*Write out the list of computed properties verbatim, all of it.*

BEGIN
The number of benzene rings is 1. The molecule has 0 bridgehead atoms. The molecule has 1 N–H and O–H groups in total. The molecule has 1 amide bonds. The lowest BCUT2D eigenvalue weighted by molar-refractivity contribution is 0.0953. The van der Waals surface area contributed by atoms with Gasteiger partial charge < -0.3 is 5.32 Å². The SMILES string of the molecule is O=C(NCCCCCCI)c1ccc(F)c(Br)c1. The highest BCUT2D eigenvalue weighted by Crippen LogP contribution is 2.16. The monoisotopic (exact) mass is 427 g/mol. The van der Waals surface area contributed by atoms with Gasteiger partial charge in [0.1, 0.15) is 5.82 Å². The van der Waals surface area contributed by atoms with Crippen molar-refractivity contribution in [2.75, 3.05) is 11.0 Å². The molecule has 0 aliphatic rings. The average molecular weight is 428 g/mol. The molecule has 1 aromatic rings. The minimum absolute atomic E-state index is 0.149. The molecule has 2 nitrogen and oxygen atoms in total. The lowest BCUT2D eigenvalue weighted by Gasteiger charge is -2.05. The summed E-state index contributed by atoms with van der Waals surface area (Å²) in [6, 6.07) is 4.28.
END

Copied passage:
The number of benzene rings is 1. The molecule has 0 bridgehead atoms. The molecule has 1 N–H and O–H groups in total. The molecule has 1 amide bonds. The lowest BCUT2D eigenvalue weighted by molar-refractivity contribution is 0.0953. The van der Waals surface area contributed by atoms with Gasteiger partial charge < -0.3 is 5.32 Å². The SMILES string of the molecule is O=C(NCCCCCCI)c1ccc(F)c(Br)c1. The highest BCUT2D eigenvalue weighted by Crippen LogP contribution is 2.16. The monoisotopic (exact) mass is 427 g/mol. The van der Waals surface area contributed by atoms with Gasteiger partial charge in [0.1, 0.15) is 5.82 Å². The van der Waals surface area contributed by atoms with Crippen molar-refractivity contribution in [2.75, 3.05) is 11.0 Å². The molecule has 0 aliphatic rings. The average molecular weight is 428 g/mol. The molecule has 1 aromatic rings. The minimum absolute atomic E-state index is 0.149. The molecule has 2 nitrogen and oxygen atoms in total. The lowest BCUT2D eigenvalue weighted by Gasteiger charge is -2.05. The summed E-state index contributed by atoms with van der Waals surface area (Å²) in [6, 6.07) is 4.28.